The reality for transient foreign workers is this: When times are good, you are hired to work in Singapore to help build this cosmopolitan city. When times are bad, expect to be the first to be sent packing.
This was revealed by Prime Minister Lee Hsien Loong during the ministerial forum where the government’s stand on the role of transient foreign workers was spelled out in no uncertain terms.
According to PM Lee, in wake of one of the toughest crises experienced by Singapore to date, transient foreign workers bore the brunt of the severe job losses in the first half of 2009.
“And why did it happen? Because the impact was absorbed by the foreign workers and the shrinkage in the work force was taken up by the foreign workers,” he said, “and we have 20,000 foreign workers net; (some) lost their jobs, left, gone away, and they have absorbed and buffered us from the impact.”
Currently, transient workers, employed solely for work purposes, comprise slightly more than half of close to a million foreigners working in Singapore, with more than 100,000 foreigners introduced to the labour force annually in recent years.
Meanwhile, during this same six-month period of crisis this year, PM Lee revealed a little known fact that the number of Singaporeans employed has gone up – with a net employment gain of about 7000.
However, he stressed that this policy of hire-and-fire affects transient workers in particular as they are foreigners hired specifically for work in sectors that Singaporeans typically shun.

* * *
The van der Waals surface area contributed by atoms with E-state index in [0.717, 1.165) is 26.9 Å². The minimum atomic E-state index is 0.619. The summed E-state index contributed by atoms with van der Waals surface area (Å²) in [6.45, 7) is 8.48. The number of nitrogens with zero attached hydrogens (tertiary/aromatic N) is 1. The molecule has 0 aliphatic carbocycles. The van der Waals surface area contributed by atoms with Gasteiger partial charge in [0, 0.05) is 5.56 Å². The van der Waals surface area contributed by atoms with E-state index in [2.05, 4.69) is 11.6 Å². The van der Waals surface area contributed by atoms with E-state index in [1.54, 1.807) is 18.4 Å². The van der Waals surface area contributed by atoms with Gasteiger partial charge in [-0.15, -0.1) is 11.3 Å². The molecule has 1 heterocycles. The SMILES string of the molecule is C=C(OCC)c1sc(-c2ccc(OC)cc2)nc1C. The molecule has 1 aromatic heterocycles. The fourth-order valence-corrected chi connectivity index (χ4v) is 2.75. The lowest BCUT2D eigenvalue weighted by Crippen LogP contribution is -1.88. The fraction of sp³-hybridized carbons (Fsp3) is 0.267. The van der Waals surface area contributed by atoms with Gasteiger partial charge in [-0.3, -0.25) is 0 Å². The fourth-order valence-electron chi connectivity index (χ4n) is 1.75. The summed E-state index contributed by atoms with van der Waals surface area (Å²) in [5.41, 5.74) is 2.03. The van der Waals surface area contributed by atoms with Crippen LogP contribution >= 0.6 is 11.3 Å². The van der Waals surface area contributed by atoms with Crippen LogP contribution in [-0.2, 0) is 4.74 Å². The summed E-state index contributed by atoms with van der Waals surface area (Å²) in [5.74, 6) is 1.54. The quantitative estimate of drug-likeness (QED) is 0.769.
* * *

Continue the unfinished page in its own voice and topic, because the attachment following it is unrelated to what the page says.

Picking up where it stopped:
And he added these are the workers who not here in Singapore as long-term immigrants because transient workers are solely hired to work and do not settle here for the long run as citizens or as permanent residents.
“More than half of our non-citizens are in fact foreign workers like this. They are here temporarily as long as the economy needs them,” PM Lee said.
“Most of them are transient foreign workers, here to work, not to strike roots,” he said.
Not only do such foreigners serve as a buffer during slumps, their resources can be tapped during periods of economic boom to develop Singapore into a vibrant and economically robust city comparable to New York and Shanghai, he said.
However, Singapore’s casual approach towards employing and dispensing of foreign labour is unsettling.
Mr Roy Wu, a third-year Electrical and Electronic Engineering major at NTU feels such a move would appear to take the efforts of foreigners lightly.
Regarding transient foreign workers absorbing the impact of the weakened economy, Mr Wu said, “As a foreigner, I would feel insecure and feel quite discriminated.”
“Foreigners are a buffer in the work force and used for growing the economy,” he said. “They come to work and when the economy is not good, they are asked leave.”
But others feel that the casual treatment of foreign workers is just one issue among many others.
Ms Felicia Liu, a recent graduate from the National University of Singapore, said the issues faced by foreign workers are triple-fold. Many of them not only rely on a strong economy to find employment but are also subjected to fierce competition among themselves and realise that they are not welcomed the moment there is a downturn.
Ms Liu, who is Singaporean, said, “Foreigners become dispensable goods to us. It is a tough reality for them and it makes some Singaporeans uneasy about how we can commoditise labour this way.”
However, Ms Eveline Danubrata, a final year student from the Wee Kim Wee School of Communication and Information said transient workers face tough circumstances whether they are working in Singapore or in other countries that employ them.
And this situation is not about to change.
Ms Danubrata, who has studied in Singapore for nine years and received her Permanent Resident status in 2007, said, “Foreign workers who go to another country to work, in Singapore or overseas, face the same kind of competition so it is not very different.”